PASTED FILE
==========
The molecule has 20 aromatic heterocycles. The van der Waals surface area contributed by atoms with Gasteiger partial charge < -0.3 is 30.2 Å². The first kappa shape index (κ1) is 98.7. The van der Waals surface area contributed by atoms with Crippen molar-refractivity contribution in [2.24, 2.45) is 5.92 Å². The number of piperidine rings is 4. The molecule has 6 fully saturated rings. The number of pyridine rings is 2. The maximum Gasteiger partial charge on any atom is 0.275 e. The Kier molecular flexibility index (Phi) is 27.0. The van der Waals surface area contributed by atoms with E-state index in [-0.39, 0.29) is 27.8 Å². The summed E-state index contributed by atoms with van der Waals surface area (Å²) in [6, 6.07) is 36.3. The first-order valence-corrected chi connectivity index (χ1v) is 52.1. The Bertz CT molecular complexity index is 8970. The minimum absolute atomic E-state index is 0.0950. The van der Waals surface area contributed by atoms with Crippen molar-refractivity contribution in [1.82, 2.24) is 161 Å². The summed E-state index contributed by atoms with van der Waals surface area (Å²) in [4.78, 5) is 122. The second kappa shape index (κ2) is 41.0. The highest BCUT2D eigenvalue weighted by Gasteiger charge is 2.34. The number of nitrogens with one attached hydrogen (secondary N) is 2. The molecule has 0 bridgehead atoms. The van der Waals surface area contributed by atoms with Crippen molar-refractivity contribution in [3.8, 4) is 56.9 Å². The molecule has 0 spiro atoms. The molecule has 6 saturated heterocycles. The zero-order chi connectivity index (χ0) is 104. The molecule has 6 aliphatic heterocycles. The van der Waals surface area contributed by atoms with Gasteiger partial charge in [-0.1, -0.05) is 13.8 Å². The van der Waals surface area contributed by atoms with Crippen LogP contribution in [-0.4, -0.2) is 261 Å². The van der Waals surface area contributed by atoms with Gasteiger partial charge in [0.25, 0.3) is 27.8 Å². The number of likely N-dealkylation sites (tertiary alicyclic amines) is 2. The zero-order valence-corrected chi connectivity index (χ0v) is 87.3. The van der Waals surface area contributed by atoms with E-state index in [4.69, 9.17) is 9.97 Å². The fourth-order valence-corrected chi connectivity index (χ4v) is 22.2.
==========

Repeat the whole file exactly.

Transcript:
The molecule has 20 aromatic heterocycles. The van der Waals surface area contributed by atoms with Gasteiger partial charge < -0.3 is 30.2 Å². The first kappa shape index (κ1) is 98.7. The van der Waals surface area contributed by atoms with Crippen molar-refractivity contribution in [2.24, 2.45) is 5.92 Å². The number of piperidine rings is 4. The molecule has 6 fully saturated rings. The number of pyridine rings is 2. The maximum Gasteiger partial charge on any atom is 0.275 e. The Kier molecular flexibility index (Phi) is 27.0. The van der Waals surface area contributed by atoms with E-state index in [-0.39, 0.29) is 27.8 Å². The summed E-state index contributed by atoms with van der Waals surface area (Å²) in [6, 6.07) is 36.3. The first-order valence-corrected chi connectivity index (χ1v) is 52.1. The Bertz CT molecular complexity index is 8970. The minimum absolute atomic E-state index is 0.0950. The van der Waals surface area contributed by atoms with Crippen molar-refractivity contribution in [1.82, 2.24) is 161 Å². The summed E-state index contributed by atoms with van der Waals surface area (Å²) in [4.78, 5) is 122. The second kappa shape index (κ2) is 41.0. The highest BCUT2D eigenvalue weighted by Gasteiger charge is 2.34. The number of nitrogens with one attached hydrogen (secondary N) is 2. The molecule has 0 bridgehead atoms. The van der Waals surface area contributed by atoms with Crippen molar-refractivity contribution in [3.8, 4) is 56.9 Å². The molecule has 0 spiro atoms. The molecule has 6 saturated heterocycles. The zero-order chi connectivity index (χ0) is 104. The molecule has 6 aliphatic heterocycles. The van der Waals surface area contributed by atoms with Gasteiger partial charge in [-0.1, -0.05) is 13.8 Å². The van der Waals surface area contributed by atoms with Crippen LogP contribution in [-0.4, -0.2) is 261 Å². The van der Waals surface area contributed by atoms with Gasteiger partial charge in [0.25, 0.3) is 27.8 Å². The number of likely N-dealkylation sites (tertiary alicyclic amines) is 2. The zero-order valence-corrected chi connectivity index (χ0v) is 87.3. The van der Waals surface area contributed by atoms with E-state index in [4.69, 9.17) is 9.97 Å². The fourth-order valence-corrected chi connectivity index (χ4v) is 22.2.